Exactly. He should have had hand cuffs put on him. If there had been men rangers instead of a woman (I hate to have to say it but they are stronger) that probably could have been done. Using a very potentially deadly weapon for something as minor as this is uncivilized....barbaric and excessive imo. I'm surprised and relieved that the dogs weren't shot.
I guess my question would be..what would have happened before tasers? That should still be the standard in these situation.
really? wrestling someone to the ground can be deadly as well ( on rare occasions) could have ended deadly for her as well. Gun could go off, gun could get stolen and turned on her.
When it all could have been avoided by someone taking ownership of screwing up. If you're unleashed in a leash only area and get stopped, pay your **** ticket and move on.
I think once we're past the unleashed dogs, he was tased for a much more egregious offense of resisting a lawful stop.
The two reports sound like totally different cases!
In the first one, witnesses say that he asked the ranger why he was being detained and she wouldn't say.
In the second one, and argument broke out, and witness say the man dared the ranger to arrest him.
Can a taser be fatal for someone with that thing that sends out electrical pulses to keep your heart working? I tried to google the name of it, but even google couldn't figure out what I was thinking of.
I agree with this. He asked for it.
If the guy were being arrested, then he should be told why. 2nd: if he resists arrest and doesn't succumb to having hand cuffs put on, starts fighting or whatever, then and only then should the force of a taser be used. I agree that he broke the law, but it is still a minor offense and something this painful and risky should have been used as a last resort. He was a jerk, was thumbing his nose at authority and lied. But he wasn't a danger to anyone by letting his dogs off leash. He wasn't robbing a bank or threatening to kill anyone. I just don't think this "crime" is worth messing with someone's heart rhythms.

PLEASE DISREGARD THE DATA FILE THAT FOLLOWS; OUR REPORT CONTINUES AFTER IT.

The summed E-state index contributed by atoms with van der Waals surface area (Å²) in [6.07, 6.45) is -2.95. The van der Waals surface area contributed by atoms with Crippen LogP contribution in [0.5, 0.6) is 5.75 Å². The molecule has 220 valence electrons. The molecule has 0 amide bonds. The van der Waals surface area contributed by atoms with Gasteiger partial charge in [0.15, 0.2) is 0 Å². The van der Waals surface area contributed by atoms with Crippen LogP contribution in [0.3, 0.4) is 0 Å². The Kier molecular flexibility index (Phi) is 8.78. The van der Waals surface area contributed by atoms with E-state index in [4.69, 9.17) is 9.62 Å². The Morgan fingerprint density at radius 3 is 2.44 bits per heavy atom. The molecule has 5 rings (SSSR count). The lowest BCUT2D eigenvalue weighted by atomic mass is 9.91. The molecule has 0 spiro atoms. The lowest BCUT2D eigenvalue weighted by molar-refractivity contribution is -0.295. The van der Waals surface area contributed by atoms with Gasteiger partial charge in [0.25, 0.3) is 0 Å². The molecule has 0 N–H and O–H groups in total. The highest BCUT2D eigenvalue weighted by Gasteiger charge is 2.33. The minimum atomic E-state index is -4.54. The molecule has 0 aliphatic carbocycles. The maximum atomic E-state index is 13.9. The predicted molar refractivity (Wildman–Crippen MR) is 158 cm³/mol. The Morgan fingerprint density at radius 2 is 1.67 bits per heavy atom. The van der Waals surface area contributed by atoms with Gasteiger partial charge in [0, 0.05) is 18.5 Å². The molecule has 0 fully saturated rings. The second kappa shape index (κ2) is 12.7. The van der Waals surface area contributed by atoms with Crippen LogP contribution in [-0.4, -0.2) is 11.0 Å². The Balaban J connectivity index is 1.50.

That's the real issue, and reason I haven't decided whether I'm outraged or not. He wasn't tased because of the dogs . . .he was tased for openly blowing off the ranger, who (assuming she told him why he was being detained, etc) had the right to stop him and give him a ticket and arrest him if he didn't cooperate. The problem is that tasers are meant to be a less-lethal substitute for a gun, and I think we all agree that shooting him would have been way excessive. (and yes, tasers can kill you if you have a pacemaker, as well as under other circumstances.)
But assuming she was smaller than he was (probably a safe assumption) she couldn't arrest him if he resisted, safely, without using the taser, and he'd already shown himself to be uncooperative. Just trying to handcuff him, or go after him with a baton would have been pretty dangerous.
And as much as I think "contempt of cop" is not and should not be a crime, blowing off a LEO who has given a lawful order, when you are in fact breaking the law, is the sort of thing that does need to have consequences. Otherwise, the enforcement of laws against minor crimes would pretty much become impossible, as people blow off the cops knowing nothing will happen to them.
The more I read about this the more I think the correct response would have been to call for back up. Of course, that assumes that a park ranger really has back up . . .
Edit: Dober, the problem I see with trying to arrest him first and tasing him if he resists, is that I imagine that he may well (and we don't know) have been substantially bigger than she. We don't know exactly what happened, which made it hard to judge, but I can understand that if he was larger and seemed like he might be aggressive, why she wouldn't want to (and probably shouldn't) get into physical contact with him.
Part of the problem with this is that we don't have all the facts.